Those numbers are the birth year of my kids. Hockey teams are made up of birth years, so you know what age level your kid is at based on the year they were born. What really freaks me out is when some says they have an double 0 or an 01–only because it reminds me I’m getting old.

  9. Great post, great series of posts – congrats, it’s never easy to get this sort of stuff down in simple fashion. One thing I was wondering: would you consider, under the overall umbrella of sacred words, the cadence of the author’s voice (i.e. how the author uses language)? I’m thinking of authors like JR Ward (an obvious example), but also Susan Elizabeth Phillips, even Nora. I know I have a pattern and rhythm to my writing that my readers pick up on and identify with me. I think most bestsellers do. Could that be a further evolution of Sacred Words?

    Thanks for making me think :)

    • Stephanie–excellent question and the answer is ABSOLUTELY! That connect to readership is key and the majority of our communication with our readership, especially for fiction, is through our book and how we use language when we write. When I was at the NEC conference last weekend the keynote speaker was Kristen Higgens. Her speech (which was fab) was in the same style/voice as her books. I was sitting next to a friend who is a huge Kristen fan and she made the comment of why she loved Kristen’s writing comparing it to her speech. Later, my friends spoke with Kristen and that communication/connection was continued through exactly what you are talking about–that pattern and rhythm and even sometimes its simple words used in our writing that is used in our speech patterns.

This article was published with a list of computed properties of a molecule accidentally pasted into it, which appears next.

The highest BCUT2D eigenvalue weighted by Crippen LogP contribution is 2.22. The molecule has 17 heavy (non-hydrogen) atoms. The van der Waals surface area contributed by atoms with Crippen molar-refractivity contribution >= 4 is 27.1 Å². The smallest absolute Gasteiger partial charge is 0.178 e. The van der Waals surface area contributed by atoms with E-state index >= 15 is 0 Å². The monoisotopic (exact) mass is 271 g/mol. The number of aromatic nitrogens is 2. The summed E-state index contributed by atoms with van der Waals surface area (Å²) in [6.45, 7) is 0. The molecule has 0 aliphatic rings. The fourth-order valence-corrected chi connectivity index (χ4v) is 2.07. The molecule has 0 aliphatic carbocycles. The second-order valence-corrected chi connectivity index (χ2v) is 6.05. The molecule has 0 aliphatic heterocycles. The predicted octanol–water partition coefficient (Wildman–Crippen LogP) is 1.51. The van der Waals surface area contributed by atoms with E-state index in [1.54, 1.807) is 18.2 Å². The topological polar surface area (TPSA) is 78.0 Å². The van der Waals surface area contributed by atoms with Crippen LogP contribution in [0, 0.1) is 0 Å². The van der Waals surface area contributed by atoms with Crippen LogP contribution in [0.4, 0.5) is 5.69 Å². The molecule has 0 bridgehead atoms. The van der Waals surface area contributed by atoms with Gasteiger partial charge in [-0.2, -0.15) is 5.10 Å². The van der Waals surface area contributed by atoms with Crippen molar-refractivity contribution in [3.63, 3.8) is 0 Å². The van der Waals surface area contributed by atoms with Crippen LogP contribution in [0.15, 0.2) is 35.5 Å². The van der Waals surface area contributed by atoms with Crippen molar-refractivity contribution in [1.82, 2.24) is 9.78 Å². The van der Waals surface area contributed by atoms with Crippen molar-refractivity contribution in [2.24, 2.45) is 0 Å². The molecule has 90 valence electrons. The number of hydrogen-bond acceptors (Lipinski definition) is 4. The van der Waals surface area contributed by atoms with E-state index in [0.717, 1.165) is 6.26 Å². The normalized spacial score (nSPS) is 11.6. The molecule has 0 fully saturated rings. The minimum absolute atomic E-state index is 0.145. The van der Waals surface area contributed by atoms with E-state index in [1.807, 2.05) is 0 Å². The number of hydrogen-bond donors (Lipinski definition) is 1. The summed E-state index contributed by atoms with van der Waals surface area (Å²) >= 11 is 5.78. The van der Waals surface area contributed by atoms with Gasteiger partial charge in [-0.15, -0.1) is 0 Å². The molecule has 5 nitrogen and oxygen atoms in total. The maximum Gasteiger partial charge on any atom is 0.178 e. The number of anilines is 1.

10. Great post, Jen!

    I use Sacred Words like: Nothin’, over the moon, writers helping writers reach readers, great books for great prices, D.D. Scott-ville, Nothin’ beats…

    I’ve also used those words in my Creed:

    Nothin’ beats writers helping writers reach readers with great books for great prices

    Thanks bunches for all this Primal Branding scoop! U rock!

    And it so works…I get a kick outta my readers saying: “as D.D. would say…”

  11. great article! Haven’t read the others, but will go back and look for them! Thanks!

  12. Yvette Carol

    Yay!! Jen, another primal branding post, just what I’ve been waiting for. I love love this series. You’ve helped me so much, so far, to really solidify my brand. I am such a green novice, on my own out here, and it really helps me to feel ‘up with the game’ being part of this online community. Now I followed the Creation Story and Creed posts and have a file which I’ve been adding to with those. I see that you have skipped to the end with Sacred Words. Please tell me I didn’t miss the others in between somehow?? Anyway, you’ve really got me thinking with Sacred Words. I know I say certain things over & over, but I’ve always tried to monitor myself and curb that habit. This is the first time I’ve thought of it in a different way…. I will work on this one!
    Yvette Carol

    • A couple of posts back I did the one on Pagans and Rituals.

      We often pick up on things other people say and sometimes adopt them. When they become part of our communication in a given community then a tighter connection has been formed. This really needs to happen organically and forced on people and others will contribute to our sacred words.

  13. This post turned the old lightbulb on in my head. I write medical romance and adventure. The hero of my first book said: “Don’t add to the problem. I’ve got enough corpses to worry about.” I find myself repeating this phrase a lot. I think those have become my scared words.

  14. I have such a smattering of different genres in my books … but if I could claim one constant thread, it would be conversational comfort. Not exciting, is it … but it is the one constant that people who take the time to review my books include in their remarks… “like she is right beside me, holding my hand,” and “I am right there with her.”
    Now, how would you market that kind of brand to promote books of poetry, education commentary, small town life, and Multiple Sclerosis?

  1. Pingback: The Super Secret Sacred Words and our Fearless Leader « Jen Talty and The Glamorous Life